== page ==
Scrum Vs Waterfall

Shaun Coghlan

Shaun explores the pro, cons and differences between the Scrum and Waterfall development methodologies.

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Throughout the solution development industry, there is a flurry of different methodologies that each developer will share their thoughts and opinions on. Today, I want to explore two of these methods and see how they compare. 

Now, I know the title of this article is probably going to perk people's ears up straight off the bat: “They're both good at different things,” I hear you say. Well, you’re right... kinda. Starting with the more traditional and well-known of the two, we will be exploring the ins and outs of the “Waterfall” methodology compared to a newer addition to the scene, “Scrum.”

But before we can do that, we have to ask: 

What are Software Development Methodologies? 

Software Development Methodologies are structured approaches used to manage the software creation process. These methodologies provide a framework for planning, executing, and delivering software projects. They help teams organize tasks, collaborate effectively, and produce high-quality software. Some of the more well-known methodologies across the industry include Waterfall, Agile, Scrum, and Kanban. 

 Now that you know what methodologies are, we can ask: 

What does Waterfall mean in Software Development? 

Waterfall is often referred to as the “traditional” and “linear” approach to project management. This methodology is widely adopted throughout the industry due to its easy-to-understand nature, breaking each project down into distinct phases: Requirements, Design, Implementation, Testing, Deployment, and Maintenance. For this sequential process to work, each phase must be completed before moving on to the next stage. 

A breakdown of each stage can be shown as: 

Requirements: Detailed documentation of all project requirements. 

Design: Architectural and detailed design based on requirements. 

Implementation: Coding and development based on design specifications. 

Testing: Verifying that the system meets all requirements. 

Deployment: Releasing the final product to users. 

Maintenance: Ongoing support and bug fixes after deployment. 

What are the Pros and Cons of Waterfall in Software Development? 

Pros: Waterfall is Simple and Easy to Understand 
Due to its clearly defined stages, Waterfall projects are easy to track. At every point, every team member knows exactly where they are in the solution development cycle. 

Cons: Going Back is Difficult 

While clearly defined stages are Waterfall's biggest strength, they also lead to its biggest issue of inflexibility to change. Once a stage has been completed, it becomes very difficult to return to a previous stage. This would be fine if there were never any last-second discoveries or issues found, but unfortunately, in the software development industry, that is always a rarity.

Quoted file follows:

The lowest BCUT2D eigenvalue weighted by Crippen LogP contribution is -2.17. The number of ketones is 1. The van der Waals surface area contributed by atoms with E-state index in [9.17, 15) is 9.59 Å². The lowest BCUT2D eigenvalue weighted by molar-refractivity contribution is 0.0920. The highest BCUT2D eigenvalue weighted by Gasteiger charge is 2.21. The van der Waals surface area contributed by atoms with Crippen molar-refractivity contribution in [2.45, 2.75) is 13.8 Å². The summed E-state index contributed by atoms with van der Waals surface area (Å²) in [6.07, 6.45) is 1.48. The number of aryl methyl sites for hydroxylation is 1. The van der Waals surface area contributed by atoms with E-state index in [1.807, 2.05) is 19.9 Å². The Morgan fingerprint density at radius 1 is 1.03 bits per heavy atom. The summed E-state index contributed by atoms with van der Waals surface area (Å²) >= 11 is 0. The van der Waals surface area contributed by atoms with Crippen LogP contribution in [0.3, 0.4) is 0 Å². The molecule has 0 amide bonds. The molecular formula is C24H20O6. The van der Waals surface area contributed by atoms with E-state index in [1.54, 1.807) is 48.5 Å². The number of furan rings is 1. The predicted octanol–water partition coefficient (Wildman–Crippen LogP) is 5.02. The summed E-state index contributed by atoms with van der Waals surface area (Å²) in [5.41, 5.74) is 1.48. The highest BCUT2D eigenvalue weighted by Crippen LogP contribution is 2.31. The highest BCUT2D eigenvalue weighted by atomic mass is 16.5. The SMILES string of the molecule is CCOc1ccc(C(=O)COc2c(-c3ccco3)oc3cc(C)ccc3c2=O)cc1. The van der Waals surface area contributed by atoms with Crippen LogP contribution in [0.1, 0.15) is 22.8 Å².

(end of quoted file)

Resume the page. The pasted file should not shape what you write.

What does Scrum mean in Software Development? 

On almost the opposite side of methodologies, we have “Scrum” development. Instead of breaking development into stages, Scrum is a project management process that aims for speedy development by breaking into fixed-length iterations called sprints. Using the Agile framework, these sprints last anywhere between 2-4 weeks, with each aiming to deliver a shippable product increment. 

What are the Pros and Cons of Scrum in Software Development? 

Pros: Flexibility and Customer Collaboration 

At the beginning of each sprint, every team member is given tasks to complete within the time frame. Providing these deadlines keeps every team member accountable for their own tasks while also allowing for review and collaboration at the end of each sprint before moving on to the next. This is ideal for speedy development as it allows for issues to be addressed as they arise and for changes in the solution direction as needed. 

Cons: The Risk of Scope Creep 

Without a set “start, middle, end” like Waterfall, Scrum falls into the risk of “scope creep,” which is the constant addition of new features and functions that were not initially in the project requirements. However, this can be avoided through good project managers who keep their team focused on an endpoint while mitigating additions. 

What's the Difference Between Scrum and Waterfall Methodologies? 

So now it comes to this, after reviewing the pros and cons of each methodology, can we answer which is better? While both have their pros and cons, the difference mainly stands out in their approaches. Scrum is iterative and incremental, allowing for continuous feedback and adjustments, while Waterfall is sequential, with each phase completed before moving on. This difference greatly affects the flexibility and requirements of each, with Scrum’s high flexibility welcoming changes even late into a project while Waterfall does not. 

So Which is Better? 

That’s really up to you. 

However, that being said, Scrum is the Lynkz team’s preferred methodology as its flexibility and allowance for collaboration with our clients have granted us the ability to create some incredible solutions cheaper, faster, and to a higher degree than with any other methodology. So if you’d like to learn more about our Scrum projects or how we can implement Scrum-based roles into your team, please feel free to reach out. We’d love to chat.